Way (2011) cites the following as further reasons math games are effective in the classroom:

  • Games create a meaningful context for learning math.
  • Students are motivated and have a more positive attitude about math.
  • Students have increased opportunities for practice and individualized learning.
  • Teachers have more assessment data about students progress.
  • Students can play at home and at school and find independent success.

In my fourth grade math classroom, I frequently use math games to engage my students and have witnessed these advantages first hand. Games offer unparalleled engagement opportunities and have the opportunity to change the culture around math in the classroom. Where sometimes math can be a point of frustration and disappointment, through gamification students can be engaged in individualized math practice.

For example, my fourth graders are OBSESSED with a free math game called Prodigy. They tell me it reminds them of Pokemon and are begging to play. Last week, I panicked that the game was too much of a game and maybe it wasn’t doing enough to have them practice, so I spent some time talking to a colleague who also uses the program. We looked more deeply at the program and chatted about the benefits we see in our classrooms and eventually came to this conclusion: Prodigy is great becauses it makes math fun for students and thus changes their mindsets about what math is like. If I have students who are excited about a math game then it is something that is valuable for my classroom.

Ruteledge, B. (2012). “Video Games, Problem-Solving and Self-Efficacy – Part 2.” Psychology Today. Retrieved October 17, 2017, from

Way, J. (2011). “Learning Mathematics Through Games Series: 1. Why Games?” NRICH Enriching Mathematics. Retrieved October 18, 2017, from


Social Media in the Classroom

For this post, I created a VoiceThread that explores some of my thoughts on social media in the classroom and the importance of helping students become safe, responsible, respectful, and kind users of social media.

To check out my VoiceThread, click on the image below:

Screen Shot 2017-10-10 at 9.57.49 PM


Barham, C. (2014). Global awareness and collaboration. Live Binders. Retrieved from

Dawson, C. (2011). Google gives schools, organizations “walled garden” approach to email. ZDNet Education. Retrieved from

OurITC. (2016). 20 Ways to use social media in the classroom. OurITC. Retrieved from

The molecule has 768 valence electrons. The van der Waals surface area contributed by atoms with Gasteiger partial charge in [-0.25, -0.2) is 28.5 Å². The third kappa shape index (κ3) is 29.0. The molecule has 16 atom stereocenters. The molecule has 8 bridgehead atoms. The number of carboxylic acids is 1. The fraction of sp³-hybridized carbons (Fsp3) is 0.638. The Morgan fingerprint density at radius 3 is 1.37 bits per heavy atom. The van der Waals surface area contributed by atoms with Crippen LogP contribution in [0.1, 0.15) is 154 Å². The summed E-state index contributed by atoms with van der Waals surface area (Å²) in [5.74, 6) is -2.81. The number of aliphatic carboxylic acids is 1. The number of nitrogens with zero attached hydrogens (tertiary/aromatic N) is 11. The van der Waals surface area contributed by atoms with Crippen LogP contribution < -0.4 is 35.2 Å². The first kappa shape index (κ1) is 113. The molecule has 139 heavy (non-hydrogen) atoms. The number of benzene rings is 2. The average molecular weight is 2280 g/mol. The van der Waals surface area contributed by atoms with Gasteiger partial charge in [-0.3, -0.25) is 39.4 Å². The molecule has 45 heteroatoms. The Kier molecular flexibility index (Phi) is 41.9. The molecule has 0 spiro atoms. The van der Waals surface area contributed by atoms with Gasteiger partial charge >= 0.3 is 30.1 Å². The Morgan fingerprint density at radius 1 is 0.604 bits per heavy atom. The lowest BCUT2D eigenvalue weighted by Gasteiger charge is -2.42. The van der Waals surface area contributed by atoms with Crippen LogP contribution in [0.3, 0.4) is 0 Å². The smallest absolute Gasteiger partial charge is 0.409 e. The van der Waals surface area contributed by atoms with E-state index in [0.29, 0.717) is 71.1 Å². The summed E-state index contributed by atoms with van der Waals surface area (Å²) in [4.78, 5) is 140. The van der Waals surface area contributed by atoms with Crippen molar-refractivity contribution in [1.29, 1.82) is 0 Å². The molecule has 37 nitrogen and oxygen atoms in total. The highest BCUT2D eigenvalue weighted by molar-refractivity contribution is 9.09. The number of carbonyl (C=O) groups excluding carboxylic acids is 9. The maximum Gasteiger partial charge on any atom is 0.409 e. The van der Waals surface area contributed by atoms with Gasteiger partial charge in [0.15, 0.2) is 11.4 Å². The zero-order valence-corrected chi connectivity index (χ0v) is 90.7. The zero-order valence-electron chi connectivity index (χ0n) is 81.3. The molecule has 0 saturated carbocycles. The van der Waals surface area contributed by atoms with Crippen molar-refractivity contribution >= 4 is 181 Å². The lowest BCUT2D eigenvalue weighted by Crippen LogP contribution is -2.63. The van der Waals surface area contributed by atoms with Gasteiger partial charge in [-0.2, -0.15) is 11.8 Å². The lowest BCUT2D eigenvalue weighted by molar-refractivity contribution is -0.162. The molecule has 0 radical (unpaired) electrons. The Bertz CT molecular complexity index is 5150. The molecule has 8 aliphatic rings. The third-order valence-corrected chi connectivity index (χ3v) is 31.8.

Ripp, P. (2015). Global read aloud. Global Read Aloud. Retrieved from

Reed, J. (2007). Global Collaboration and Learning. EdTech Magazine. Retrieved from

Acceptable Use Policies

Acceptable Use Policies (AUP)  intend to teach students how to use technology in ways that are developmentally and socially appropriate. These policies essentially “teach students how to behave with technology” (Common Sense Media). As technology becomes more and more prevalent in our society, it becomes increasingly important for teachers to teach students how to be kind, safe, responsible, and respectful when using technology. It cannot be assumed that students know how to act with this tool.

One of my foundational tenets of my practice as a teacher is to establish clear expectations in my classroom. I think that an AUP,  whether rolled out at the district, school, or classroom level, serves as the expectations for device behavior for students.

In my research of AUPs, I found a couple of examples of District Policies. For example, you can review the Clark County School District Policy here. This district outlined their expectations in nine categories within which students, teachers, and parents might use technology. Their categories included things like how to communicate via email appropriately, what language should be used when on the internet, intellectual property expectations, and access opportunities and limitations. Similarly, the Portland Public Schools AUP includes similar expectations, however, instead of being a view only document, PPS asks that students and parents sign to reflect their understanding. Both documents highlight the importance of being appropriate and safe when using devices and both pages were lengthy, “autocratic, and binding” (Murphy. 2012).